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Considering Home schooling

(10 Posts)
Kelzee1 Mon 27-Apr-15 10:46:11

We are seriously considering home schooling our 14 year old daughter, She is incredibly unhappy in mainstream school. Shes extremely academic and feels her own education is suffering due to the large class sizes and the inability of her teachers to control them, causing her to suffer in terms of her education and increasing anxiety.
Unfortunately we are completely green when it comes to doing this, so if anyone can give us some answers to a few questions it would be greatly appreciated.
As she has just done her options for GCSE I need to be clear on how home schooling works for these subjects, particularly practical subjects such as science as she has been put forward for triple gcse science.
If I just list some questions maybe a few people can help answer them

Do you structure the day as per a school timetable?
How many GCSEs can they take?
What about practical work i.e science?
What are the best companies to buy courses from?
Are tutors recommended?
Do you adhere to school holidays?
Is flexy school worth considering?
What if both parents work?(if parents cant be by the childs side at all times how do you keep them motivated)

Hope that isn't too many questions to ask, but need to get as much info as possible from parents experiencing this situation to make an informed decision.

Thank you so much in advance

Saracen Mon 27-Apr-15 12:57:42

Hi Kelzee!

My teen isn't working towards exams but almost everyone else we know is, so I have a reasonable idea how it works. I'll give my take on it and no doubt others will be along soon to tell you more.

Do you structure the day as per a school timetable? Totally up to you. We don't.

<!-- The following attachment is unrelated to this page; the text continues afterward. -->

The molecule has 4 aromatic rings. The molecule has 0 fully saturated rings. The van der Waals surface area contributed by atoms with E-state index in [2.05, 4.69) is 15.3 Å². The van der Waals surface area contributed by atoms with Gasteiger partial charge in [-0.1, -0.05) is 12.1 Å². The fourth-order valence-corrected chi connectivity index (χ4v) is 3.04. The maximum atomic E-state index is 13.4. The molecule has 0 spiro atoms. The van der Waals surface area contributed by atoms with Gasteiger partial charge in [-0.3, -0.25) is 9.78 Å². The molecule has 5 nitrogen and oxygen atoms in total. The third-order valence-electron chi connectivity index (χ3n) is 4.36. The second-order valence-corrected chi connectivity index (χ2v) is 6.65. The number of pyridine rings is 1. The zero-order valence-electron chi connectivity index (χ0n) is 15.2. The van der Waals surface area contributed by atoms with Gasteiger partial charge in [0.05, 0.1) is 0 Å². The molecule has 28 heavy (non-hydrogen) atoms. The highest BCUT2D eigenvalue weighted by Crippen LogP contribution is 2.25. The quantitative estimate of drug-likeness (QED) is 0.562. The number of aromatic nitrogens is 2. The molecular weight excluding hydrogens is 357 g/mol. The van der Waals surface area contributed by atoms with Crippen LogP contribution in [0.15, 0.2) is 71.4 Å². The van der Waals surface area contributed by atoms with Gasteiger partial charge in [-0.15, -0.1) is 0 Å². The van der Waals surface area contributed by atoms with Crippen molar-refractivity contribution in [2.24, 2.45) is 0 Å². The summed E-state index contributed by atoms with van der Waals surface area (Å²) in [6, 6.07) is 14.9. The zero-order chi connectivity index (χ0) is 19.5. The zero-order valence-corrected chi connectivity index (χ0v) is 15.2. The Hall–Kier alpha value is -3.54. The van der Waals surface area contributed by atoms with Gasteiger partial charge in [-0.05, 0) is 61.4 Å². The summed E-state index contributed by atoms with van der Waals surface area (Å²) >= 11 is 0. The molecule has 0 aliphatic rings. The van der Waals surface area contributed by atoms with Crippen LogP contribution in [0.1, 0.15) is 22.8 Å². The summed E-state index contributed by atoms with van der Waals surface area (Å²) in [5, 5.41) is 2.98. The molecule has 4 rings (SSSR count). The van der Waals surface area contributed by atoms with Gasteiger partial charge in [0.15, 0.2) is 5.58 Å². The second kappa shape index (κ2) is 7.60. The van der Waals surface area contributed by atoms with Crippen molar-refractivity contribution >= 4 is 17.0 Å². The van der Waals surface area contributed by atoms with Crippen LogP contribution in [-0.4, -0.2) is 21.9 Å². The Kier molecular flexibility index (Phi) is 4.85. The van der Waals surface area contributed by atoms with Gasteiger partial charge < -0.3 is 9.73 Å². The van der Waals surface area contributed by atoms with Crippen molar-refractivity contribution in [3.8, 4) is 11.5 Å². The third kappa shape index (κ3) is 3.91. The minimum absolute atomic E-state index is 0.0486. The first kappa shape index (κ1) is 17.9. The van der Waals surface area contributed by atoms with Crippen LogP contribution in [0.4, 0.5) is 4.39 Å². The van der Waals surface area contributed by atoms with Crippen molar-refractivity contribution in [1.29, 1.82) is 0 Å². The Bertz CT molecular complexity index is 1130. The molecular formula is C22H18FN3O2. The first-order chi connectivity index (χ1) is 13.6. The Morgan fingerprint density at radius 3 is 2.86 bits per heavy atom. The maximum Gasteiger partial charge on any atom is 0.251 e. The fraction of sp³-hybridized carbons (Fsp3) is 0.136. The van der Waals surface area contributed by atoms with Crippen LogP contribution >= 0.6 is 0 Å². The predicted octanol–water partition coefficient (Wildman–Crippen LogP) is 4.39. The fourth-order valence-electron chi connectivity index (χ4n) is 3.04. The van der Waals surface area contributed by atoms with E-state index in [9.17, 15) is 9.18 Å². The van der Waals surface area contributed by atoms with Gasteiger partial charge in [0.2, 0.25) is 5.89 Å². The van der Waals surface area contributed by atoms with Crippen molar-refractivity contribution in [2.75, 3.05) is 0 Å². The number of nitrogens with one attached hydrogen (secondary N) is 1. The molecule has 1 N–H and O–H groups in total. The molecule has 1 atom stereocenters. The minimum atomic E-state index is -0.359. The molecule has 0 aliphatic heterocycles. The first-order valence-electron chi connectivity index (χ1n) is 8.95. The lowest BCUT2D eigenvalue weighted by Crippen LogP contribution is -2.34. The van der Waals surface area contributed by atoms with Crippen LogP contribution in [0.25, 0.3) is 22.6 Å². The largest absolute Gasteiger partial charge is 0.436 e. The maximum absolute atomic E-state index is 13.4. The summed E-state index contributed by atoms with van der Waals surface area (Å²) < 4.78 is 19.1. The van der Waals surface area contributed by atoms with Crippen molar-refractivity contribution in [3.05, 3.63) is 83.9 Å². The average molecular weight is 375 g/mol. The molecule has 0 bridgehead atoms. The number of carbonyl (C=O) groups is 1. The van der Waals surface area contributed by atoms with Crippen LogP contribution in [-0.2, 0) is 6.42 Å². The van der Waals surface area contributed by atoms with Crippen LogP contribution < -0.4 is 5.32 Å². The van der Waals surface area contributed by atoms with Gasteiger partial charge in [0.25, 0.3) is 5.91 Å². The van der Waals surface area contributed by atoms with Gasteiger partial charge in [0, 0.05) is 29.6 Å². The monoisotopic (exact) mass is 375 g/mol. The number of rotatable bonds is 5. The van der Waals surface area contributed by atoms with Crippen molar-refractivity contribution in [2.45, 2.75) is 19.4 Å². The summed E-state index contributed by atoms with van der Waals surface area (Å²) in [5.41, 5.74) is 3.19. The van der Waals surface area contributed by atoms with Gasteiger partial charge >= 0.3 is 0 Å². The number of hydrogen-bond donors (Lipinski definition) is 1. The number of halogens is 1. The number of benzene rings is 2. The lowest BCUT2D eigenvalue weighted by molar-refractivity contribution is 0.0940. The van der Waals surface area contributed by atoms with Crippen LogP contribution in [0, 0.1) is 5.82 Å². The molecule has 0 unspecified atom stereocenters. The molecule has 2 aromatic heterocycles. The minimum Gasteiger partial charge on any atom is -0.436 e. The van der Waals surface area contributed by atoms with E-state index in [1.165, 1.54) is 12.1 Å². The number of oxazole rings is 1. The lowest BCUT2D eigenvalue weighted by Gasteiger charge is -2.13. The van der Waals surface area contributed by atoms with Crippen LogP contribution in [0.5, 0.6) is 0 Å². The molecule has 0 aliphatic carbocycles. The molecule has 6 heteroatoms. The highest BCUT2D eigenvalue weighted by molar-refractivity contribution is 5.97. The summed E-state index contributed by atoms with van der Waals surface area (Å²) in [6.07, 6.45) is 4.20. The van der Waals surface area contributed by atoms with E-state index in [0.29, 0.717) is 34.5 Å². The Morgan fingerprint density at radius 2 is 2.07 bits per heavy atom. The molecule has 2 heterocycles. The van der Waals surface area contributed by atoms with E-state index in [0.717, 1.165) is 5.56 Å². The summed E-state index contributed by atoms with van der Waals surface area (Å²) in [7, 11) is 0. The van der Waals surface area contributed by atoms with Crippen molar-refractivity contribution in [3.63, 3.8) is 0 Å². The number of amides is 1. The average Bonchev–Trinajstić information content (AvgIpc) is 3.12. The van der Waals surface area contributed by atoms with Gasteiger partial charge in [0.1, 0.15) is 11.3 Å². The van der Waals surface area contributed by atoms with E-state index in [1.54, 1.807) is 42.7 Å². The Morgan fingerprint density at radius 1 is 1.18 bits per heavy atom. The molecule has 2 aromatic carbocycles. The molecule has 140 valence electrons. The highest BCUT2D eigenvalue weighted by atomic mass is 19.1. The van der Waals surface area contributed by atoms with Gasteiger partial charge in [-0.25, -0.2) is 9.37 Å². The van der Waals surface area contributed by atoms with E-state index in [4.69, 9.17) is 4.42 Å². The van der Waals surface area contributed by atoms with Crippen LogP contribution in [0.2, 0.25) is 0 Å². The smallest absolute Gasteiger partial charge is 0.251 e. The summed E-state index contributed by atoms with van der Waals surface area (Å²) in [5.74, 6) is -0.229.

How many GCSEs can they take? Most GCSEs are impractical because it is difficult and expensive to get coursework validated. I think maths is the only exception. HE kids do IGCSEs instead because those are assessed purely on exam results. They are totally equivalent and universally recognised.

They can do as many or as few IGCSEs as they want, at whatever age they want, in any order. HE kids often take fewer than schoolchildren, typically just enough to get on to the next level of education. For instance if the college course they want requires five (I)GCSE passes grades A-C then they may not bother doing more. Doesn't mean they won't learn other subjects, they may just not sit the exams for them.

What about practical work i.e science? IIRC there are a very few IGCSEs which do require supervised practical work (drama?) and which are therefore pretty much impossible to do outside of school. I think the sciences are all OK though. You can do practical work yourself in order to help with learning if you can get hold of suitable equipment. But you don't have to have it validated and the mark is all down to the exam.

What are the best companies to buy courses from? Don't know, sorry!

Are tutors recommended? Some people use them, some don't. Some like distance learning programmes. Some enjoy home ed tutor-led study groups with, say, one tutor and six or eight home ed kids all working together toward a particular exam.

Do you adhere to school holidays? Totally up to you. We don't.

Is flexy school worth considering? Yes, but it is very difficult to get headteachers to agree, so don't get your hopes too high!

What if both parents work?(if parents cant be by the childs side at all times how do you keep them motivated) I doubt it's any harder than motivating teens who go to school to do revision: parents aren't usually standing at their side to make them do their work either. HE kids tend to be more engaged with their learning, because it's possible for them to be involved in all the decisions which affect them. For example, they don't have to do subjects which you and they don't find worthwhile. They don't have to sit through classes in which teachers are explaining things which they already know, or which are over their head. They can choose which revision materials to use.

Having said that, if both parents work full-time then that is a lot of hours for your daughter to spend on her own and she may get lonely or bored. I know I would, even though I like my own company! It would be good to find ways of getting her out of the house and doing a variety of things during that time.

Kelzee1 Tue 28-Apr-15 09:03:12

Thank you very much Saracen for taking the time to answer all my questions.
Like anything new it all seems massively daunting until you understand how it works.